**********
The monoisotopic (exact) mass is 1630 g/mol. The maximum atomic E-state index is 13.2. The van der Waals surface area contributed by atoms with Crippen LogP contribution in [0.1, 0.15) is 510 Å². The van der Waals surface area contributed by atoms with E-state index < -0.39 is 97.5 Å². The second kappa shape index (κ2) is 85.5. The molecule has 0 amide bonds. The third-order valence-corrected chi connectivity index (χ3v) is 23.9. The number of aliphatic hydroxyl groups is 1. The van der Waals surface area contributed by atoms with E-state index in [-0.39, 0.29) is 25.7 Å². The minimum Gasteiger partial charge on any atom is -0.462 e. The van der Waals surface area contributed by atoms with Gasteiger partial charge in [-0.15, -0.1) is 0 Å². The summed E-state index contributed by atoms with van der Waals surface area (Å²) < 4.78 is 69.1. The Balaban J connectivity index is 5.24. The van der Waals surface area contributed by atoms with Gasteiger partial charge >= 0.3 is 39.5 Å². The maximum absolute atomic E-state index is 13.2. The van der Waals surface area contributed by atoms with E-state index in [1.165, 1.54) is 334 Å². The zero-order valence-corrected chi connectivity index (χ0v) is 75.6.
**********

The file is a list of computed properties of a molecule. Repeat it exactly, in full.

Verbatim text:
The monoisotopic (exact) mass is 1630 g/mol. The maximum atomic E-state index is 13.2. The van der Waals surface area contributed by atoms with Crippen LogP contribution in [0.1, 0.15) is 510 Å². The van der Waals surface area contributed by atoms with E-state index < -0.39 is 97.5 Å². The second kappa shape index (κ2) is 85.5. The molecule has 0 amide bonds. The third-order valence-corrected chi connectivity index (χ3v) is 23.9. The number of aliphatic hydroxyl groups is 1. The van der Waals surface area contributed by atoms with E-state index in [-0.39, 0.29) is 25.7 Å². The minimum Gasteiger partial charge on any atom is -0.462 e. The van der Waals surface area contributed by atoms with Gasteiger partial charge in [-0.15, -0.1) is 0 Å². The summed E-state index contributed by atoms with van der Waals surface area (Å²) < 4.78 is 69.1. The Balaban J connectivity index is 5.24. The van der Waals surface area contributed by atoms with Gasteiger partial charge >= 0.3 is 39.5 Å². The maximum absolute atomic E-state index is 13.2. The van der Waals surface area contributed by atoms with E-state index in [1.165, 1.54) is 334 Å². The zero-order valence-corrected chi connectivity index (χ0v) is 75.6.